Plant variety laws, among other norms of positive legal systems such as trademark and patent laws, were introduced in the past in some countries in the Middle East and North Africa region, either by their own codes or by including them in general codes. Such laws explore and discuss the plant varieties protected, the duration of protection, the transfer of rights, the procedures, penalties, and remedies, and the scope of protection.

Country

Law

Algeria

Law no. 05-03 (Implementing Regulations have not been issued yet)

Egypt

Law no 82/2002

Jordan

Law no 24/2000

Morocco

Law no 9/94

Oman

Law no 49/2009 (Implementing Regulations have not been issued yet)

Saudi Arabia

Law no 159/2004

Tunisia

Law no 99-42/1999

UAE

Law no 17/2009 (Implementing Regulations have not been issued yet)

International Conventions

Jordan, Morocco, Oman, and Tunisia are the only Arab countries that have acceded so far to the International Convention for the Protection of New Varieties of Plants.

Basic provisions

  • - Examination and protection period: For the time being, plant variety applications are only admissible in Egypt, Jordan, Morocco, Saudi Arabia and Tunisia. The national list of approved plant varieties is not the same across all five countries. In order to qualify for exclusive plant variety rights, a variety must be new, distinct, uniform and stable.

The rights conferred do not apply to acts done for: private and for non-commercial purposes; for experimental or research purposes; or for the purpose of breeding other varieties. Plant variety rights are usually granted by the national offices, after examination. Seeds are submitted to the plant variety office, which grows the plant for one or more seasons, to check that it is distinct, stable, and uniform.

If these tests are passed, exclusive rights are granted for a specified period, as detailed in the list below.

  • Egypt: 25 years from date of grant for trees and grapevines, and 20 years for other agricultural products
  • Jordan: 25 years from date of filing for trees and grapevines, and 20 years for other agricultural products
  • Morocco: 20 years from date of grant for species of great culture, and 25 years for species of arboriculture and vine
  • Saudi Arabia: 25 years from date of filing for trees and grapevines, and 20 years for other agricultural products
  • Tunisia: 20 years from date of grant for trees and grapevines, and 20 years for other agricultural products
  • Filing requirements: The filing requirements of a plant variety application are as follows:
  • Denomination of the variety.
  • Full disclosure of the origin of the variety and the method of breeding.
  • A detailed description of the consecutive stages of the choice and propagation processes which were used to breed the variety.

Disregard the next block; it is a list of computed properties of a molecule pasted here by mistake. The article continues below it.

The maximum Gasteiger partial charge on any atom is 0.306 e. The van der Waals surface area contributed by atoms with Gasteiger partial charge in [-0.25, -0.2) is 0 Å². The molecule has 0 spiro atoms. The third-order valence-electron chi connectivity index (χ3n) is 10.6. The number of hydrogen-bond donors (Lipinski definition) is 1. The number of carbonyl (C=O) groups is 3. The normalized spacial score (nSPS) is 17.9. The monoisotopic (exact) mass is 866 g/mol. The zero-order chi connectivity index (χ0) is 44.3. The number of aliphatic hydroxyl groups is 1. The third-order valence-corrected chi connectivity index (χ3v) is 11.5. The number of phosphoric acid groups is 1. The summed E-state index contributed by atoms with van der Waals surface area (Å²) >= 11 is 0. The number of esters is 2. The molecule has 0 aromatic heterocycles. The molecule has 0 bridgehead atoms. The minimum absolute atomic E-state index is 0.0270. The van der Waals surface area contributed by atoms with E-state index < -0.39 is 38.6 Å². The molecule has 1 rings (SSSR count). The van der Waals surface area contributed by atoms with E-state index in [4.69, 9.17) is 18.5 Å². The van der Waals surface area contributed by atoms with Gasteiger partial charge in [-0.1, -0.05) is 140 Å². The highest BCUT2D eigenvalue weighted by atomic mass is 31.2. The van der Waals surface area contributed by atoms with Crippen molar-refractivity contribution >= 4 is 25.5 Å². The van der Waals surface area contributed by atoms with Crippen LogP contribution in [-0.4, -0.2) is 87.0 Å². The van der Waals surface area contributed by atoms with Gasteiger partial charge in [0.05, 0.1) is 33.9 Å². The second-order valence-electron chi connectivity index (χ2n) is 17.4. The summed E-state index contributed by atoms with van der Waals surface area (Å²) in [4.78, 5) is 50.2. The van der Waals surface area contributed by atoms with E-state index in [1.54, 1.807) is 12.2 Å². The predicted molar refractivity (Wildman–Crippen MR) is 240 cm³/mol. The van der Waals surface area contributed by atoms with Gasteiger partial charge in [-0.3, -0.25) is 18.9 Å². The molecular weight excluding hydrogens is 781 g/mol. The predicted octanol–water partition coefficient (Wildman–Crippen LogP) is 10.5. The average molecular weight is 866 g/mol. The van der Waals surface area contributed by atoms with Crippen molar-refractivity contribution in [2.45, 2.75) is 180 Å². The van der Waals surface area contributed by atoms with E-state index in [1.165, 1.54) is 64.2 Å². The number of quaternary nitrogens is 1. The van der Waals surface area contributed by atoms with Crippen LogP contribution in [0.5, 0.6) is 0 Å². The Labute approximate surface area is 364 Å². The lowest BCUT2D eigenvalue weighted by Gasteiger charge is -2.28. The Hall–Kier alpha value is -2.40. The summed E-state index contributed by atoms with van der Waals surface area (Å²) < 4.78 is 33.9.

• Proof of the novelty of the variety, in the sense that the variety has not been sold or otherwise disposed of for purposes of exploitation.
  • Proof of the uniformity of the variety in the sense that any variations are describable, predictable, and commercially acceptable.
  • Proof of the stability of the variety in the sense that the variety, when reproduced, will remain unchanged with regard to its essential and distinctive characteristics within a reasonable degree of commercial reliability.
  • Proof of the distinctiveness of the variety, in the sense that the variety is clearly distinguishable from any other publicly known variety.
  • Illustrations of the variety, if they are necessary to identify it, along with a brief description.
  • -Annuities: Maintenance fees are required to maintain the rights, as outlined in the table below.

Country

Annuities

Egypt

A maintenance fee is due annually and should be paid within a period not exceeding three months from the date of the grant of the certificate

Jordan

A maintenance fee is due annually and is payable during the first four months of each year following the year during which the plant variety is granted

Morocco

A maintenance fee is due annually on the anniversary of the date of grant

Saudi Arabia

A maintenance fee is due annually and is payable during the first three months of each year following the year the plant variety application was filed with a further grace period of three months (April-June) with payment of a surcharge

Tunisia

A maintenance fee is due annually on the anniversary of the date of grant

General State of Enforceability

In general, there are no precedents in the Arab countries on how prior cases regarding plant variety infringement have been decided. Generally speaking, the existence of such precedents give an indication of how the judicial interpretation of the laws would be in cases involving identical circumstances. So the question of enforceability of plant variety rights is a matter solely determined by the extent to which plant variety infringement is referred to under the local laws.